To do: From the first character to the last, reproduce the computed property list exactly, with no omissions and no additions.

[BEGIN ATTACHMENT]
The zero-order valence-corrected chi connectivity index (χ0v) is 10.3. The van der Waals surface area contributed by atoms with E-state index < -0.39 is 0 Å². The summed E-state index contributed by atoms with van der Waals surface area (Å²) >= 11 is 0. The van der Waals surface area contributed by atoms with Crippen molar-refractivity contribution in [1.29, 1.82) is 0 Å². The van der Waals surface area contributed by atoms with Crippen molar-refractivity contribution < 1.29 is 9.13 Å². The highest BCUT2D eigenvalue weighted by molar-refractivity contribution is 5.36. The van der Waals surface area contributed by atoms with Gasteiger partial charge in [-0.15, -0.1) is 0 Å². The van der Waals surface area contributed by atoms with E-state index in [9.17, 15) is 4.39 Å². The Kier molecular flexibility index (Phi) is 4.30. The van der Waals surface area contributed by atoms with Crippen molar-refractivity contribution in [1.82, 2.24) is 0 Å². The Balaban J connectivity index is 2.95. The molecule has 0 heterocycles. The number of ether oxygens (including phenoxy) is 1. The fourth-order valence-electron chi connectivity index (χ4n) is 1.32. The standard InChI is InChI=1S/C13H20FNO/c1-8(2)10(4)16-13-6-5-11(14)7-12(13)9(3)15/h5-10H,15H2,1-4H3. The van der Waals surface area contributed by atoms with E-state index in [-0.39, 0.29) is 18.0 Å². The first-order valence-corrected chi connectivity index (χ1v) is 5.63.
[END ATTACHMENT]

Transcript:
The zero-order valence-corrected chi connectivity index (χ0v) is 10.3. The van der Waals surface area contributed by atoms with E-state index < -0.39 is 0 Å². The summed E-state index contributed by atoms with van der Waals surface area (Å²) >= 11 is 0. The van der Waals surface area contributed by atoms with Crippen molar-refractivity contribution in [1.29, 1.82) is 0 Å². The van der Waals surface area contributed by atoms with Crippen molar-refractivity contribution < 1.29 is 9.13 Å². The highest BCUT2D eigenvalue weighted by molar-refractivity contribution is 5.36. The van der Waals surface area contributed by atoms with Gasteiger partial charge in [-0.15, -0.1) is 0 Å². The van der Waals surface area contributed by atoms with E-state index in [9.17, 15) is 4.39 Å². The Kier molecular flexibility index (Phi) is 4.30. The van der Waals surface area contributed by atoms with Crippen molar-refractivity contribution in [1.82, 2.24) is 0 Å². The Balaban J connectivity index is 2.95. The molecule has 0 heterocycles. The number of ether oxygens (including phenoxy) is 1. The fourth-order valence-electron chi connectivity index (χ4n) is 1.32. The standard InChI is InChI=1S/C13H20FNO/c1-8(2)10(4)16-13-6-5-11(14)7-12(13)9(3)15/h5-10H,15H2,1-4H3. The van der Waals surface area contributed by atoms with E-state index in [-0.39, 0.29) is 18.0 Å². The first-order valence-corrected chi connectivity index (χ1v) is 5.63.